Is Larry Summers an Infrastructure Spending Skeptic?
by Tom Bozzo
whose Facebook status currently reads, “Tom is feeling an unaccustomed sense of not-shame, at least pending some action on the economics, energy/environment, and transportation fronts.”
Meanwhile, over at FDL, they find Rep. Peter DeFazio saying:
I think [Obama]’s ill-advised by Larry Summers.[*] Larry Summers hates infrastructure.
And some of these other economists — they were very much part of creating the problem, now they’re going to solve the problem? And they don’t like infrastructure. So they want to have a consumer driven recovery.
Others in the econoblogiverse ought to know (or at least offer a well-educated guess) as to whether DeFazio is right about Summers. Paging Prof. DeLong? A little more rant below the fold.
Whatever the case with Summers, the sentiments DeFazio mentions are kicking around notionally respectable provinces of the profession. E.g. Plus it’s easy to find rail- and transit-phobic op-eds arguing that because 90% of commuters drive even the transit funding under the SAFETEA-LU regime is too generous.
The underlying problem is that helicoptering money to “consumers” by way of tax cuts or lump-sum grants a la last year’s stimulus payments does little or nothing to help satisfy demands that are latent due to incomplete markets. Give me $100 and I can drive to Chicago for the day, not insignificantly because past public infrastructure spending built the roads from here to there. Give everyone in Madison $100 and it still does sod all for extending the Amtrak Hiawatha service, seeing as the city was cut off from such passenger rail network as still exists in the upper Midwest and reconnecting it requires a substantial investment. Maybe in libertarian fantasyland, there are no such things as collective action problems, but elsewhere overcoming them may be considered to be a useful function of government.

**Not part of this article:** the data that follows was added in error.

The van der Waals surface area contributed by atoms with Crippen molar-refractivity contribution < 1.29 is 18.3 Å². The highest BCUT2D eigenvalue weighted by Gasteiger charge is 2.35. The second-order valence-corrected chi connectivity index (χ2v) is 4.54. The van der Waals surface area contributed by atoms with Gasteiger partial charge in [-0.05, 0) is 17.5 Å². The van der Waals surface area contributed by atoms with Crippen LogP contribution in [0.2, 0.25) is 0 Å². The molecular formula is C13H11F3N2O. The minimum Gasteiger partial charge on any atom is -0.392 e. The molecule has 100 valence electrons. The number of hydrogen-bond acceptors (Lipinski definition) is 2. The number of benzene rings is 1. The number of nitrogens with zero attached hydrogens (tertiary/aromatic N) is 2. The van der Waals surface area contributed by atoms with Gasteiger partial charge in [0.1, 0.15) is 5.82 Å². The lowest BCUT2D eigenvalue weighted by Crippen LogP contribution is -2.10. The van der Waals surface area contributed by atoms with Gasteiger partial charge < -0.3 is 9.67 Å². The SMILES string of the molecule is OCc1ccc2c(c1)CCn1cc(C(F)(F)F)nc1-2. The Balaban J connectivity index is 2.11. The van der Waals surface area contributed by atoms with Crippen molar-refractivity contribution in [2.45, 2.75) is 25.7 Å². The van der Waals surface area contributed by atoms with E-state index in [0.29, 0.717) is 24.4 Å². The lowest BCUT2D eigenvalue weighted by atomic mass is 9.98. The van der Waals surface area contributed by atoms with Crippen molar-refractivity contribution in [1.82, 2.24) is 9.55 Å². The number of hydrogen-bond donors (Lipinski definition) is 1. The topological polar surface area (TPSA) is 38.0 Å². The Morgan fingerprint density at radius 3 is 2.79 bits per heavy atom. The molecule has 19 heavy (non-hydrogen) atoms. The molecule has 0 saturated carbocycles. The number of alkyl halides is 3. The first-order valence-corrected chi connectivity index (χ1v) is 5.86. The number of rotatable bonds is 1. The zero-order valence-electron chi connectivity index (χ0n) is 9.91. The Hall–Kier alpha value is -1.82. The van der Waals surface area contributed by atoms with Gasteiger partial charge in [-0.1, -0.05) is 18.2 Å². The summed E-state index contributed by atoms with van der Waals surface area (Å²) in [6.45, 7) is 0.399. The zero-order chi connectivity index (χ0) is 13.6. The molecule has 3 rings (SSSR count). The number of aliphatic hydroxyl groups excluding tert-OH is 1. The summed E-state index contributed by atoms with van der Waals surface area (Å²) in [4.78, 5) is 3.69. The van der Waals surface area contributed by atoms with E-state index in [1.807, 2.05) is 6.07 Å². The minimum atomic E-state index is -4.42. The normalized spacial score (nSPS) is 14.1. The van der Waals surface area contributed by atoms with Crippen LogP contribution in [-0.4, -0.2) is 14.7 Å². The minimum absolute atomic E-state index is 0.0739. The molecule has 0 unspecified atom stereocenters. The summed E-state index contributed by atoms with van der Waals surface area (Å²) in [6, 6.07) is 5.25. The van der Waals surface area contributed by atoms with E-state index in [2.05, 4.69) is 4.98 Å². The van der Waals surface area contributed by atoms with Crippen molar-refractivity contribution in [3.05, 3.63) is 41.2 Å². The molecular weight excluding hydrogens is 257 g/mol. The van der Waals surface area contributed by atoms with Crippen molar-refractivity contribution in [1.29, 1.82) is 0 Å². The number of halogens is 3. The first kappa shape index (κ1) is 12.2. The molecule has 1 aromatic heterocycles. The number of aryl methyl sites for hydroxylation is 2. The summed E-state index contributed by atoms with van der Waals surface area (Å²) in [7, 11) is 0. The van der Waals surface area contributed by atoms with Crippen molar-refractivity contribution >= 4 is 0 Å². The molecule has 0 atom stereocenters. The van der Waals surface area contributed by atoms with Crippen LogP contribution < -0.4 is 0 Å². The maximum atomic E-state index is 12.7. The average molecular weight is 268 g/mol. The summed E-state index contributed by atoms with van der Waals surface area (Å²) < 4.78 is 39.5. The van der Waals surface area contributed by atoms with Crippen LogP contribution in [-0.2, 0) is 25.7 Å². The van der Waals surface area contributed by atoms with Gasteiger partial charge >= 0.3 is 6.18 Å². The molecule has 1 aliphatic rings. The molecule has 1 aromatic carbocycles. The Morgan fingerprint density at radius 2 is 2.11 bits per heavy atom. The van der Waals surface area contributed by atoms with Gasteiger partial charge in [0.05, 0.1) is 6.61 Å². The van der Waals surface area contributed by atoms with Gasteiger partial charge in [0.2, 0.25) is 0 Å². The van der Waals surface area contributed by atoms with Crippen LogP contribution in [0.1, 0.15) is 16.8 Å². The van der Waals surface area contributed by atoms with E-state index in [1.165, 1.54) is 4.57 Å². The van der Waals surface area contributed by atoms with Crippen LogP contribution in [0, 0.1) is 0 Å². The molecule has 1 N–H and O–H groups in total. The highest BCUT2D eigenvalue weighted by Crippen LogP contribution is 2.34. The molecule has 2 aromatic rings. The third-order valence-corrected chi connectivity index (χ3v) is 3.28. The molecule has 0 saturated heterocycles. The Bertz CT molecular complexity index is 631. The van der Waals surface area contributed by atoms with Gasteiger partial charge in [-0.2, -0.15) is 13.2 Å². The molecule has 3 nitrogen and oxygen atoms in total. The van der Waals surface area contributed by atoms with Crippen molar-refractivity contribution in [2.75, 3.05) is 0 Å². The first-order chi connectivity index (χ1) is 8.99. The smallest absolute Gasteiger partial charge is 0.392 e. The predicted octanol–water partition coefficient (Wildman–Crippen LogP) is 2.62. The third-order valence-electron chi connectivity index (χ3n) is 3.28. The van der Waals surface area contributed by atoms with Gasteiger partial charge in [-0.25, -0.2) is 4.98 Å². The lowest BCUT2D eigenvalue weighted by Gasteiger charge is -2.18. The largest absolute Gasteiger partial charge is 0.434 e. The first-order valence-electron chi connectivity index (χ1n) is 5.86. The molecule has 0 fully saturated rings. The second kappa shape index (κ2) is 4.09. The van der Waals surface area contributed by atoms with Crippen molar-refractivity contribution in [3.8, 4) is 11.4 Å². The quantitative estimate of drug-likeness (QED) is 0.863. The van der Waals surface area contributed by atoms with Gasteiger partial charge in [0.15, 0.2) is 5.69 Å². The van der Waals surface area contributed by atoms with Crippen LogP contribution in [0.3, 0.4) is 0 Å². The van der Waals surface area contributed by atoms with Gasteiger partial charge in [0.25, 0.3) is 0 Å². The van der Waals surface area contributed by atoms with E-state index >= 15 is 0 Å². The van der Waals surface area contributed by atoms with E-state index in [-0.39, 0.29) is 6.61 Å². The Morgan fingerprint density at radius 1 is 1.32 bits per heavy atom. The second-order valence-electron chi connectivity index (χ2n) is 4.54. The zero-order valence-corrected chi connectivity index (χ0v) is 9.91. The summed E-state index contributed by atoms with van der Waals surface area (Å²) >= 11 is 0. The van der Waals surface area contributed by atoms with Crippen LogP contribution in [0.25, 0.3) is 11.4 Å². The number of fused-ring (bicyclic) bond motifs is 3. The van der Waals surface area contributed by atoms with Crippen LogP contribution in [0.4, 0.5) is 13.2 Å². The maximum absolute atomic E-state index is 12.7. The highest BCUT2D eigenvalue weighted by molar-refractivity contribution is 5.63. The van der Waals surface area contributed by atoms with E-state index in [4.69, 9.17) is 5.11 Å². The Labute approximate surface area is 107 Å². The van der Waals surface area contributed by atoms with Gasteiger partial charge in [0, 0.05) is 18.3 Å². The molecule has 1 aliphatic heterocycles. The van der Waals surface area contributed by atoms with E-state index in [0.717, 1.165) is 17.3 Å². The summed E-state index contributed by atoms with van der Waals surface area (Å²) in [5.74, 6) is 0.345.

I’ve argued, and will say again, that it isn’t necessarily desirable to rely too heavily on the stimulus for rail and transit expansion, partly because useful large expenditures a la CA and Midwest high-speed rail aren’t necessarily very good as short-term stimulus [**] and partly because it may be politically undesirable to foster the impression that the expenditures are only worthwhile when the economy is in extremis. (Plugging holes blown in transit agencies budgets is another matter entirely.) So I’m agnostic pending information on what the surface transportation bill to follow SAFETEA-LU will look like. If rail and transit get short shrift there, then I’ll be putting my analyst on danger money (baby).
[*] At least I wouldn’t expect (a) that Summers’s advisory role is telling President Obama what he wants to hear under pain of banishment, or that (b) the advisory role implies that the Summers view of anything is necessarily the Obama view.
[**] But committing funds to be spent in the near if not immediate future may nevertheless signal to firms that it’s safe to expand or at least not contract.